To my knowledge (because I actually looked into this,) most black British actors who make it or have any kind of ongoing successful acting career here and elsewhere, established themselves here in the UK first. Idris Alba, Lennie James, Marianne Jean-Baptiste, Eamonn Walker and Chijetwel Ejiofor are the names that spring to mind immediately. They were bringing something to the table. Now I am not saying I have nothing to bring to the table but Acting is many things to me. It is the ability to live truthfully under imaginary circumstances, to be able to create and live the kind of life one wants to live but also to be true to one’s self and do the kind work one wants to do. For me I see no reason (even if I could afford to do so,) of having to deal with situations elsewhere that I am dealing with and have so far failed to overcome here (though ‘conquer’ seems more apt term to me). I am first and foremost a British Actor. I want to establish a career playing British characters and creating characters who reflect me, my background and where I am coming from before taking Hollywood by storm or anything else. I want to see myself portrayed on Film and Television both literally and metaphorically. Oddly enough I rarely see black characters on British Film or Television that reflect my background or upbringing. That I think is how one builds a success acting career domestically and internationally. I just don’t see how running off to New York and/or LA during Pilot Season (or any other season for that matter,) is going to help me realise my ambition when I am still working hard, fighting hard to realise those ambitions here. There are those who would say it is not going happen Daniel as long as you stay here. Hey, I am under no illusions here either. It might very well not happen but who says it is likely to happen in New York and Los Angeles? One does not know until they try of course but finances aside that is a no go area for me right now. I am fighting the good fight on familiar territory and even though I lived in The States many years ago, it was not always so familiar a territory to me. Maybe if I was Actor back then I would have made the leap but that was then, I am dealing with the here and now.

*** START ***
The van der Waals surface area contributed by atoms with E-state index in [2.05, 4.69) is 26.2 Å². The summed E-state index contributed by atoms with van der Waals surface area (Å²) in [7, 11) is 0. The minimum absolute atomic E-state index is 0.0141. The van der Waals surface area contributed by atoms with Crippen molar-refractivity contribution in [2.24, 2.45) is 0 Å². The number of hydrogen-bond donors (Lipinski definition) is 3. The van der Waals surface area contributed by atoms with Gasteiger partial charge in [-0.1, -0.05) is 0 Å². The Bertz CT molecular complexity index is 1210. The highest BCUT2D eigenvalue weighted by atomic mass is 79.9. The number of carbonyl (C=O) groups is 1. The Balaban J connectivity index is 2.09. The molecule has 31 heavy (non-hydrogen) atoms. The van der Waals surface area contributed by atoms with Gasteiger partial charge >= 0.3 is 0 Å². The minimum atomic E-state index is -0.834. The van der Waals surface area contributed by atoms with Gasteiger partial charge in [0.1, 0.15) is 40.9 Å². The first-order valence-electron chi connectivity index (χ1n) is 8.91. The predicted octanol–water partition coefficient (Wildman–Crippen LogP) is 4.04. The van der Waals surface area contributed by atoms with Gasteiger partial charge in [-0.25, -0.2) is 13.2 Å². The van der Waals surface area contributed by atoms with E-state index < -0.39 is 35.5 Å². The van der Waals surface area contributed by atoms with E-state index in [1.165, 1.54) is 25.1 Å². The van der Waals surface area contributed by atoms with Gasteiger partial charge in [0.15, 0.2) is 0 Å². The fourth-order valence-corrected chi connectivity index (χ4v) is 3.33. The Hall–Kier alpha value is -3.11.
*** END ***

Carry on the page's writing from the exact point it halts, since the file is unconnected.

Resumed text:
I have always felt even before I embarked on a career in the Performing Arts, that there was a world to conquer here in the British Isles. I have seen many positive things that have encouraged me but I have also seen many things that says the battle needs to go on. I am only one person, one actor out of many, one Actor of Colour out of many but if I don’t make a stand and say I want to establish an acting career here in my Home Country, a career that is going to change people’s perceptions for the better then who will do it? Why shouldn’t there be a Black British counterpart to those Black Hollywood Actors I mentioned earlier. How is running away to The States going to make that happen? Playing American characters is one thing but I really don’t want an acting career where I am going to be doing every role in an American Accent, especially when I am not an American and there are plenty of African-American actors out there anyway. The occasional role yes. A good role yes. But not a career that is defined by that and that alone. How boring! I might as well bore myself to death working in an office for what is the point of being an Actor if you are going to be defined by one thing and one thing alone?
One of the toughest games in Showbusiness to be sure. Being an Actor of Colour. As if one doesn’t have enough to deal with being an actor per se.